Stopped into the theatre yesterday to watch a little bit of the rehearsal for Bachelor's Graveyard. Rob and Jon were doing the fifteen minute, two-person, opening scene about sex on a country road. It's a funny scene, I think, albeit a bit R rated. Actually, I was already at the theatre helping to paint the set on the mainstage for a whole evening of one-acts called Sanity 2. It's an evening of eight short plays, none of them mine. I'm acting in two of them. A piece called Annie and Oliver and another called The Connection. The former is flat out silliness and the latter a bit more serious. Painting the set itself was a comedy of errors for me because they're using three subtle shades of purple on everything and being color blind, I can't see the difference. I kept picking up the wrong color of paint and being stopped at the last second lest I ruin everything. "No, Clif, that's the medium purple. You want the darker purple."
For the one-acts, as usual, I'm basing my performance on an impression I have of someone else. I like to work that way. My impression, when filtered through me, becomes an entity in itself. I'm not a very good mimic so my take on someone comes out as a completely separate thing. In the first play, the silly one, I've decided to do the whole thing as Harry Morgan (MASH, Dragnet, etc.). So I'm trying to capture Harry Morgan's distinctive cadence.
In the second I'm using George W. Bush and his Texas drawl and his remarkable ability to make anything that comes out of his mouth sound vaguely stupid. "I decide things. That's what I do. I'm the decider."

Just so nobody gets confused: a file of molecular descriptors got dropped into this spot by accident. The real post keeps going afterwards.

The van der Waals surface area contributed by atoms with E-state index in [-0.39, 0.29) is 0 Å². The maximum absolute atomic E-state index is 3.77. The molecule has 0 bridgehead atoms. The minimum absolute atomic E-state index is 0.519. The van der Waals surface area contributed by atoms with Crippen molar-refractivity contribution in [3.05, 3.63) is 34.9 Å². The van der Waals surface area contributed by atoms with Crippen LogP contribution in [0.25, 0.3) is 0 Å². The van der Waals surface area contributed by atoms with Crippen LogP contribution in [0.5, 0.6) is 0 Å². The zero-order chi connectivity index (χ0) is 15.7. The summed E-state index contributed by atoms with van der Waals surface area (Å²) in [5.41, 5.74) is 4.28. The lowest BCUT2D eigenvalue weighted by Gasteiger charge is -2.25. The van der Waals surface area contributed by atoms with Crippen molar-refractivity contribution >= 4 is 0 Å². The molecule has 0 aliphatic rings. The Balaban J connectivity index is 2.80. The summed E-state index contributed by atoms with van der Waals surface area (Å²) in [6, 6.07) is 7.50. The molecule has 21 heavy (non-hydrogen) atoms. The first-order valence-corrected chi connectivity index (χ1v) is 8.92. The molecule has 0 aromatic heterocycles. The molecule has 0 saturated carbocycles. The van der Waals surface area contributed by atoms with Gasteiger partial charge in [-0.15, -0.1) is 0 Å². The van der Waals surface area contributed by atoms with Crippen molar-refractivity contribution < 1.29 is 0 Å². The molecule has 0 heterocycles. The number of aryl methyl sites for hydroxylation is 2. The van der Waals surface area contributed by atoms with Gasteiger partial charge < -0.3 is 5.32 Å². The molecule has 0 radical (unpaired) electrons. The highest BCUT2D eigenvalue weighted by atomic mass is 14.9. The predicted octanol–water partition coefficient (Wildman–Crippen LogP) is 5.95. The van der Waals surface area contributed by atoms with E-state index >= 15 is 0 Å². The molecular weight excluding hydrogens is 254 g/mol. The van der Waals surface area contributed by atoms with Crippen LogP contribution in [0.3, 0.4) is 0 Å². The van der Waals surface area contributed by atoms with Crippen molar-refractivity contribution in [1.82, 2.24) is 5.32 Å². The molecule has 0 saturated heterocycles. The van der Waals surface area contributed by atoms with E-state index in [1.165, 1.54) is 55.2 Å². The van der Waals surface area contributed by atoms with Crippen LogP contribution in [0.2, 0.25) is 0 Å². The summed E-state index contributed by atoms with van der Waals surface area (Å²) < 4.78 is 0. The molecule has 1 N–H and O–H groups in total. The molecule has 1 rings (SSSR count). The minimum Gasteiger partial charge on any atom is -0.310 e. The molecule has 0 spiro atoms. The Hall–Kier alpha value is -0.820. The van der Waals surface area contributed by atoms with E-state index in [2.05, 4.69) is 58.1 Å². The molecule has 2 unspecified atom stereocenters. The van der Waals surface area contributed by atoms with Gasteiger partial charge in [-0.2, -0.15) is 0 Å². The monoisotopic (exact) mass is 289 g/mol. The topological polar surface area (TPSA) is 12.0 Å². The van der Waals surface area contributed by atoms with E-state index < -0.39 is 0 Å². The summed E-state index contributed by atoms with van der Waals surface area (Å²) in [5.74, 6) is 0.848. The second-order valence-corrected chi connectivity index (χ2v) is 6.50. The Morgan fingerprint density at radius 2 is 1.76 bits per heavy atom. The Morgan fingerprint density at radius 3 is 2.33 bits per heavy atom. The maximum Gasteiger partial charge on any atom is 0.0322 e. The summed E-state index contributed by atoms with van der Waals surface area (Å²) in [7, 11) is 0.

The one-acts open a week from tomorrow and run five weeks.
Afterwards I met up with Angie and a friend of hers at a nice little restaurant around the corner called The Eclectic Cafe. I was a bit grungy, paint all over me, but they let me in anyway.
But back to the Bachelor's Graveyard rehearsal. What I've tried to do with this piece is make the audience somewhat of a voyeur and let them into an unedited session of conversation amongst five teenage boys. It's almost a top secret place to be. Teenagers are very inclusive about who is allowed into their world. Adults certainly are not invited. At least that's the way it was when I was eighteen. There's nothing in this play that Normal Rockwell would see fit to paint.
Had a quick conversation with Jon after rehearsal. He said, "It's tough to play eighteen again." I said, "If you were actually eighteen you couldn't play it." Fortunately all of these guys look young and can get away with playing eighteen.
Again, as I sat in the back watching the rehearsal, I was grinning. This play makes me do that. I hardly ever interrupt. Karesa has the rehearsal. She's on the exact right path. Occasionally I'll say something about the text. But mostly I just watch and let her take the actors where she's going in her own time. She's got a sharp eye.
I'm teaching a class today and then memorizing lines for the one-acts. Tonight Angie and I are going to the opening night of Nightmare Alley, a new musical at The Geffen headed by my good friend, James Barbour. By the way, Jim will be my best man in my upcoming wedding.
There's a lot of work being done these days at NoHo Arts Center Ensemble. Eight one-acts in rehearsal along with Bachelor's Graveyard rehearsals along with Praying Small rehearsals. I've gotten pretty busy suddenly. All of this plus my teaching and well, not a lot of time left over. I like it that way. An idle mind, after all, is the devil's workshop.
We're also adding a Writer's Workshop at NoHo. I'll facilitate it. Not sure what I can contribute exactly. I don't have any tried and true way that I write. I'm not very formulaic about my work. And I sure as hell don't want to take in any textbook of any kind. We'll see how that works out.
Got the coffee going. Gonna be a cool, crisp day here in the valley. Angie and the puppies are still comatose. Silence in the house with the exception of my clanking keyboard. My favorite time of the day.
See you tomorrow.